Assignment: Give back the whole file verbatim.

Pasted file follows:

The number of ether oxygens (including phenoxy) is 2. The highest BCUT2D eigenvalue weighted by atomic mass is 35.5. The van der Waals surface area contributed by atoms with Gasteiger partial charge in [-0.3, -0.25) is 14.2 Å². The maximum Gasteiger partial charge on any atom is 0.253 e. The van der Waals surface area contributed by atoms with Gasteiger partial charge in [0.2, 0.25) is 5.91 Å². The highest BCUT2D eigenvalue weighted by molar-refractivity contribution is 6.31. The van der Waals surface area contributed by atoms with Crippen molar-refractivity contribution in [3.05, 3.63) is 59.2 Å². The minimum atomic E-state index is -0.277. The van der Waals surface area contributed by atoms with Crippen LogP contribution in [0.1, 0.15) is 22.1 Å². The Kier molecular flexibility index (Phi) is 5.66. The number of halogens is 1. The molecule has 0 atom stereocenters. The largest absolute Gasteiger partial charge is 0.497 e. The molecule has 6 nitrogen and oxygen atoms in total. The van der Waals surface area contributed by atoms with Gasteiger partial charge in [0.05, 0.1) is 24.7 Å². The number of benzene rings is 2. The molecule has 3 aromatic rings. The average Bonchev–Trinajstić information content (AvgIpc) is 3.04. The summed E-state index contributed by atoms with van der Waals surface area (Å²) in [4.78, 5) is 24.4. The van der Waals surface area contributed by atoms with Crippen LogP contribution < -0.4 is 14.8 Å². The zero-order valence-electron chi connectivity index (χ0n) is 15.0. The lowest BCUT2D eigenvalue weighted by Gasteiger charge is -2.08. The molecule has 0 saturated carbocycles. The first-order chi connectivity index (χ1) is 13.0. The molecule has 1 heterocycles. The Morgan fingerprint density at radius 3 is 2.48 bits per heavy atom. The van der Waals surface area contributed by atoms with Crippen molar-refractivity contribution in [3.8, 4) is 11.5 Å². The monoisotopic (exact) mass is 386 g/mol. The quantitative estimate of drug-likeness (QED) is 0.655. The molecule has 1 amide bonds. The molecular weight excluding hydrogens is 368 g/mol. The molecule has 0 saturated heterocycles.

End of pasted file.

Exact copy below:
The number of ether oxygens (including phenoxy) is 2. The highest BCUT2D eigenvalue weighted by atomic mass is 35.5. The van der Waals surface area contributed by atoms with Gasteiger partial charge in [-0.3, -0.25) is 14.2 Å². The maximum Gasteiger partial charge on any atom is 0.253 e. The van der Waals surface area contributed by atoms with Gasteiger partial charge in [0.2, 0.25) is 5.91 Å². The highest BCUT2D eigenvalue weighted by molar-refractivity contribution is 6.31. The van der Waals surface area contributed by atoms with Crippen molar-refractivity contribution in [3.05, 3.63) is 59.2 Å². The minimum atomic E-state index is -0.277. The van der Waals surface area contributed by atoms with Crippen LogP contribution in [0.1, 0.15) is 22.1 Å². The Kier molecular flexibility index (Phi) is 5.66. The number of halogens is 1. The molecule has 0 atom stereocenters. The largest absolute Gasteiger partial charge is 0.497 e. The molecule has 6 nitrogen and oxygen atoms in total. The van der Waals surface area contributed by atoms with Gasteiger partial charge in [0.05, 0.1) is 24.7 Å². The number of benzene rings is 2. The molecule has 3 aromatic rings. The average Bonchev–Trinajstić information content (AvgIpc) is 3.04. The summed E-state index contributed by atoms with van der Waals surface area (Å²) in [4.78, 5) is 24.4. The van der Waals surface area contributed by atoms with Crippen LogP contribution < -0.4 is 14.8 Å². The zero-order valence-electron chi connectivity index (χ0n) is 15.0. The lowest BCUT2D eigenvalue weighted by Gasteiger charge is -2.08. The molecule has 0 saturated carbocycles. The first-order chi connectivity index (χ1) is 13.0. The molecule has 1 heterocycles. The Morgan fingerprint density at radius 3 is 2.48 bits per heavy atom. The van der Waals surface area contributed by atoms with Crippen molar-refractivity contribution in [3.8, 4) is 11.5 Å². The monoisotopic (exact) mass is 386 g/mol. The quantitative estimate of drug-likeness (QED) is 0.655. The molecule has 1 amide bonds. The molecular weight excluding hydrogens is 368 g/mol. The molecule has 0 saturated heterocycles.